Despite the administration's efforts to repair infrastructure, Iraqis frequently complain about the slow pace of reconstruction seven months after the war that deposed Saddam's regime.
Coalition authorities have frequently pointed to the gradual restoration of electrical power as a benchmark of their success in rebuilding Iraq.
But those efforts suffered a major setback when the grid supplying the capital from power plants in the north collapsed Saturday.
As a result, much of Baghdad has been left with only brief, 10-15 minute periods of electricity in the last three days.
U.S. administrators said the outages were a result of maintenance work on the national grid. But Iraqi government officials said they were caused by the collapse of steel pylons carrying high-tension lines after heavy rains and high winds.
Kareem Waheed, an undersecretary in the Electricity Ministry, said he was hopeful that power could be resupplied to Baghdad on Wednesday.
"We cannot cook, there is no water, and it is very cold without heating at night," said Leyla Najim, a librarian in central Baghdad. "The children cannot do their homework in the dark."
On Monday, the Italian Foreign Ministry confirmed the resignation of an Italian official of the U.S.-led coalition, who accused the occupation authorities of incompetence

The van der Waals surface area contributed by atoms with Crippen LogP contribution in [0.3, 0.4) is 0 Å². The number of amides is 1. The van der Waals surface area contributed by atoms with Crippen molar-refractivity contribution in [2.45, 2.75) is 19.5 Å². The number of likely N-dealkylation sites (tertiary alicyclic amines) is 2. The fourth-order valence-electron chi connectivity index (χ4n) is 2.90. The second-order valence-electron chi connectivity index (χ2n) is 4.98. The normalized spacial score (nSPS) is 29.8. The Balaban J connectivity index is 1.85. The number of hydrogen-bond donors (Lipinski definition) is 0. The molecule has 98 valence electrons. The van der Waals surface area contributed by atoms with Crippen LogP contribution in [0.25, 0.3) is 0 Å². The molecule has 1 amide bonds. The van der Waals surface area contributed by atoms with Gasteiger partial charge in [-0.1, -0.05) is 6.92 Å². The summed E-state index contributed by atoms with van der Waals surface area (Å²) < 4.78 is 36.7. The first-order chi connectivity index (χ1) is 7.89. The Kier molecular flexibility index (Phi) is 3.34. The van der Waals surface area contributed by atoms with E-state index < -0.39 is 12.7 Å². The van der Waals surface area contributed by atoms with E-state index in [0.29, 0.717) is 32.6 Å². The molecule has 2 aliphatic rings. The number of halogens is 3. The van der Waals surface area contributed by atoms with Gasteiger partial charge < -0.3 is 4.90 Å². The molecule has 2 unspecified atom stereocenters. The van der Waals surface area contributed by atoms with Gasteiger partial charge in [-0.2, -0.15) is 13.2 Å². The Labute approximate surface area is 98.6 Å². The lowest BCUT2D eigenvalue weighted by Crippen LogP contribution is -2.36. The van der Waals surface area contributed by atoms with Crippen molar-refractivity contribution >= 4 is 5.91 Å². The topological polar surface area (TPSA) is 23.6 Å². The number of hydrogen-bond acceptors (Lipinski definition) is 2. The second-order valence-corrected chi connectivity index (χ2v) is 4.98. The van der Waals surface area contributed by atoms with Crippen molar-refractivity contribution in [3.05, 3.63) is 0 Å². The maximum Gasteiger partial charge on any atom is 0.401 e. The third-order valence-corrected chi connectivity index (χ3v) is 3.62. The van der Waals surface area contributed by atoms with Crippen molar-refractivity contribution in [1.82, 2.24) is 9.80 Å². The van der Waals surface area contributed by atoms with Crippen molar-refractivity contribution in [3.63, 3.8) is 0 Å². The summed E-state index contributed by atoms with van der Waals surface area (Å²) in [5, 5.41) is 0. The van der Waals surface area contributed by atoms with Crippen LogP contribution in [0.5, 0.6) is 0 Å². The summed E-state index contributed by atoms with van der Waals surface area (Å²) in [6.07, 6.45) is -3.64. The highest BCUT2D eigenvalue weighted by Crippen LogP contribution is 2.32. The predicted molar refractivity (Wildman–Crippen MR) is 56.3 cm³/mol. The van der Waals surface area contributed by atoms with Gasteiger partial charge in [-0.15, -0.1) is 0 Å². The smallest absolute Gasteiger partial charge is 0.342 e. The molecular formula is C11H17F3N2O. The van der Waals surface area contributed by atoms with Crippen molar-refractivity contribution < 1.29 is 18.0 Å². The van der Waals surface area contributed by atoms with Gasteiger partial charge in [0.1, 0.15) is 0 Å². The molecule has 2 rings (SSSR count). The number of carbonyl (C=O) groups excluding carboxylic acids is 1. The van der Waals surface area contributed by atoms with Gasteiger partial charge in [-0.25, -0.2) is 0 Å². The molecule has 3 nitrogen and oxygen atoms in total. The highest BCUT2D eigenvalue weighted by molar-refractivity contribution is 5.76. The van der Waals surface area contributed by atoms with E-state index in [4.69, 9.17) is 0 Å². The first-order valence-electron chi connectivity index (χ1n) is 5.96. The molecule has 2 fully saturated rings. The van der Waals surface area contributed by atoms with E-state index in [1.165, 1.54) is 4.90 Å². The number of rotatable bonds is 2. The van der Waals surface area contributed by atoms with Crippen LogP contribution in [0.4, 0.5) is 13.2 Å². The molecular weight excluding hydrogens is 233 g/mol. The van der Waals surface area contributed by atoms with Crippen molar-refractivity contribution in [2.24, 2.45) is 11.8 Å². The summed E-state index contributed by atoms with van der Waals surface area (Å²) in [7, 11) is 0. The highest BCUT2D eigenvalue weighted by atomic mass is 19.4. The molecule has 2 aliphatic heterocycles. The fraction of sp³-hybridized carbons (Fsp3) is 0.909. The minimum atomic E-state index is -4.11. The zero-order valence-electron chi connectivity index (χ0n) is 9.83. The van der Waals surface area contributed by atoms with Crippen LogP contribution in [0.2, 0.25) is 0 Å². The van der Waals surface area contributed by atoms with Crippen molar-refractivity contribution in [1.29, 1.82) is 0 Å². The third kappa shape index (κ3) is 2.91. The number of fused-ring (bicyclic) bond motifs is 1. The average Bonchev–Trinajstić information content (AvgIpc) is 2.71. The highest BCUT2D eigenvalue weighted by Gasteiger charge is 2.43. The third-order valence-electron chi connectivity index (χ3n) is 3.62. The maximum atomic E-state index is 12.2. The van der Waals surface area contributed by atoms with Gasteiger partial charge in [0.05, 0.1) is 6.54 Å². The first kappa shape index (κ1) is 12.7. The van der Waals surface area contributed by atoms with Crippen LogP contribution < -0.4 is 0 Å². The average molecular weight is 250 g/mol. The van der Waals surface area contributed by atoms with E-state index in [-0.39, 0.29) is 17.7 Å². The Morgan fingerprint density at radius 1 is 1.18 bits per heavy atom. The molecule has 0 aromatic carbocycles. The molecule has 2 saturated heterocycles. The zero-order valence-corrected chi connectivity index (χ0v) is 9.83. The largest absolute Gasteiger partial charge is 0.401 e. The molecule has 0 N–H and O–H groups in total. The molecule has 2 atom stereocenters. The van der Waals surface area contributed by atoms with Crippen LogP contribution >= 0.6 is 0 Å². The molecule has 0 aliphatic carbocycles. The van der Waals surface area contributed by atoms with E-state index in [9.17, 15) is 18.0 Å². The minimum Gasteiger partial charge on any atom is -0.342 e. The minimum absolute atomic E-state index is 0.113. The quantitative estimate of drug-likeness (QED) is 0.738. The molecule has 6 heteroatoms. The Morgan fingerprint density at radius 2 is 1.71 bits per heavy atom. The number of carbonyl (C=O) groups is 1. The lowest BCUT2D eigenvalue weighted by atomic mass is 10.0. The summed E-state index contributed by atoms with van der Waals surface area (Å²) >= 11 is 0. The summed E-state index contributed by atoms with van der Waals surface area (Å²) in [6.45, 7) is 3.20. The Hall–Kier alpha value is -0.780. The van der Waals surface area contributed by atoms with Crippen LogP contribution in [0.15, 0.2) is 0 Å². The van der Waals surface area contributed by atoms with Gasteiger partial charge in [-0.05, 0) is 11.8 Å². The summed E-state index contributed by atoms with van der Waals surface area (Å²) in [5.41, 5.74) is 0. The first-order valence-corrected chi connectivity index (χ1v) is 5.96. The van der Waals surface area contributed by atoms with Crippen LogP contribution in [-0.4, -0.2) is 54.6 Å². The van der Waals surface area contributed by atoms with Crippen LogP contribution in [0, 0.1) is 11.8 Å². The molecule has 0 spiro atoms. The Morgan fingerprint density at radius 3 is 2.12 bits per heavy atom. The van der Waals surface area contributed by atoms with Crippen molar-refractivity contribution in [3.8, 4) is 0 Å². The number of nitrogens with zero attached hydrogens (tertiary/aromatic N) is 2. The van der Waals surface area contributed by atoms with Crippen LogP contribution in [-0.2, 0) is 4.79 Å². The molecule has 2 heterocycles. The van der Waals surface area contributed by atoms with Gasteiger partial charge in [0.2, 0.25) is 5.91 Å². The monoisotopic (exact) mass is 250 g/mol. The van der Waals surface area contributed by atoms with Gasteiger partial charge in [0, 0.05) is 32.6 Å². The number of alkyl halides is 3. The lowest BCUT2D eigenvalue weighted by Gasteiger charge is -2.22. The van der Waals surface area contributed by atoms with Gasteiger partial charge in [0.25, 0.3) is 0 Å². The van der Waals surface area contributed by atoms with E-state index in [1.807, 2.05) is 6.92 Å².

"The provisional authority simply doesn't work," the Italian daily Corriere della Sera quoted Marco Calamai, a special counselor of the Coalition Provisional Authority, as saying. "Reconstruction projects that were promised and financed have had practically no results."
State Department spokesman Richard Boucher, asked about the resignation, said the coalition authority has made "excellent progress" in several areas, including "the physical reconstruction of Iraq, the restoration of services to Iraqi people, the beginnings of political authority among the Iraqi ministers and now an accelerated path to political authority."
In Baghdad, shots were fired outside the Japanese Embassy about 3 a.m. Tuesday but no staffers were injured, the Japanese Foreign Ministry said in Tokyo.
More than one gunman was apparently involved, and they fled in a car after an Iraqi security guard at the embassy fired back, it said.
Japan was among the first countries to support the U.S.-led war against Iraq and is considering sending troops to help with reconstruction.
Meanwhile, a United Nations official was quoted Tuesday as saying the world body will continue to operate in Iraq through its local staff and quick visits by senior officials based in neighboring countries.
Ghassan Salameh, an adviser to Kofi Annan, told the Lebanese newspaper An-Nahar that a U.N. meeting in Cyprus last week came up with "temporary, work-around solutions" to cope with the absence of international staff after most of its employees were evacuated following the bombing of the U.N. office.
Some 4,000 local U.N. staff are still performing humanitarian work in Iraq, although the number is expected to drop to about 1,500 with the termination of the U.N.-run oil-for-food program at the end of November.